Dr. Jennifer Scarlett has done another 'Ask a Vet from the SF SPCA'.
Someone wrote in:
We do not treat our 5-year old Maltipoo for fleas - and he never seems to have a problem. Recently though, we visited another household where there were two other dogs, both treated with flea medication. After a day-long visit, our pooch had fleas all over him and the other dogs were still flea-less. Why did that happen? What can we do to make sure he doesn't get fleas on his next visit?
Dr. Jennifer Scarlett responded:
Gotcha! As compared to days gone by when it was common to use organophosphates on pets the products available now to prevent and control fleas are great.
Even the best products like Advantage, Frontline and Comfortis are not perfect—so they may kill 95 to 99% of the fleas, but they don’t stop flea eggs from hatching. Many of the old pyrethrin based products are much less effective. The problem might not stem from the dogs themselves, but from the environment. Flea eggs can hang around in the nooks and crannies of a house and continue to hatch, develop and feed on pets and people.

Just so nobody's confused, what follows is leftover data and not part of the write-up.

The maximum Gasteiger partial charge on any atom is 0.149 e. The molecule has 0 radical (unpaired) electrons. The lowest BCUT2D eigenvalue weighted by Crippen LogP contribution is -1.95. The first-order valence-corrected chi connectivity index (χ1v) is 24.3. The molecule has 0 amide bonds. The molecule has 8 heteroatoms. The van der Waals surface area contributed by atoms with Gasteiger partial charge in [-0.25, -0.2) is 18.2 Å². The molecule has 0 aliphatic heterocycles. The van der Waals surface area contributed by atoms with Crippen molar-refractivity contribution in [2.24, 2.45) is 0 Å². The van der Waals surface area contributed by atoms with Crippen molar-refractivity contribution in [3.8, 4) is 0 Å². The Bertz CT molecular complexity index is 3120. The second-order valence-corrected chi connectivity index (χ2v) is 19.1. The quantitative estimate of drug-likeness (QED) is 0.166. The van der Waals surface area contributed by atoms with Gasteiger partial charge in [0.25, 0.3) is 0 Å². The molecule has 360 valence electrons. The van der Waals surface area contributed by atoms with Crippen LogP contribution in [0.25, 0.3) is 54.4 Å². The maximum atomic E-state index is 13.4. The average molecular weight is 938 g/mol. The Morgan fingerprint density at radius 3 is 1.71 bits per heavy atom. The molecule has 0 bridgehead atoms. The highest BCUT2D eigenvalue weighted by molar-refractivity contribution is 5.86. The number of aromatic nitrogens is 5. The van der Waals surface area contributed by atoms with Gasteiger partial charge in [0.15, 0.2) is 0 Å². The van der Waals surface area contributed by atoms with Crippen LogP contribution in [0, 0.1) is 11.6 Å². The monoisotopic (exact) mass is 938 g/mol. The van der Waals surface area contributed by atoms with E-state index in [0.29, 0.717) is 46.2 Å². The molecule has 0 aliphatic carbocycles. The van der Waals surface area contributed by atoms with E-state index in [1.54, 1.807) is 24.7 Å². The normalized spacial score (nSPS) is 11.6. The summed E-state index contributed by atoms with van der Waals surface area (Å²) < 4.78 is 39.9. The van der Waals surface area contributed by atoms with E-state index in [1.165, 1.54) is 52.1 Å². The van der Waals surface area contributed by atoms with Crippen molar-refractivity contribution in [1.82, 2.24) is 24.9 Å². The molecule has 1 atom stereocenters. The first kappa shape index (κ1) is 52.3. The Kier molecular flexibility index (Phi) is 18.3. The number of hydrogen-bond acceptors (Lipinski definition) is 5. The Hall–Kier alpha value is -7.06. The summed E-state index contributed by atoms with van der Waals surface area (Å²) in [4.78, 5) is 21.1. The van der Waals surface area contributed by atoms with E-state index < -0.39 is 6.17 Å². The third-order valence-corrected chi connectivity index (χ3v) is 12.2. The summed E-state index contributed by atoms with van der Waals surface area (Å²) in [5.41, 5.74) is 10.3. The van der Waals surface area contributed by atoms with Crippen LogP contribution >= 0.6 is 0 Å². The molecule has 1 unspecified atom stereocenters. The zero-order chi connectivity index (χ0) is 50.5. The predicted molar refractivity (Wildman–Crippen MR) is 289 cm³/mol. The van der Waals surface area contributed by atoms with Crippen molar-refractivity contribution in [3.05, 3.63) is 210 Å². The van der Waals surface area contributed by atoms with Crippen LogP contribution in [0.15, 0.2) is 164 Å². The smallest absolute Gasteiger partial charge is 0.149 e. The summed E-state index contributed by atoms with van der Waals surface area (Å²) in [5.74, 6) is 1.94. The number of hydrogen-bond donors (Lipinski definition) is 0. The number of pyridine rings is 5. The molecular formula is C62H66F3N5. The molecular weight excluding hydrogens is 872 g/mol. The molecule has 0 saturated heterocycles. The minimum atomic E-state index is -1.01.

Most likely some of the fleas that were newly hatched from the eggs in the house had a feeding frenzy on your virginal pup! I recommend one of the newer effective flea medications—the new long lasting oral product is my favorite. You’ll need to see your vet to get it, but it is really reasonably priced. Oh, and if your dog brought fleas home, then the bad news is that there still there. You’ll need to use a product that has an insect growth regulator to kill the eggs they laid in your house to get rid of them. You can call our pharmacy – we carry a really good, non-toxic powder. Fleas are tough little buggers. Good luck.
So remember, don't poison your pet with the wrong flea medicine but do talk to your vet about safe ways to protect them from fleas.
It's easier to prevent fleas from happening than it is to remove a flea infestation from your home.
[Image via Michael Wright/WENN.]
Tags: bugs, dog, dr. jennifer scarlett, fleas, infestation, medicine, poison, spca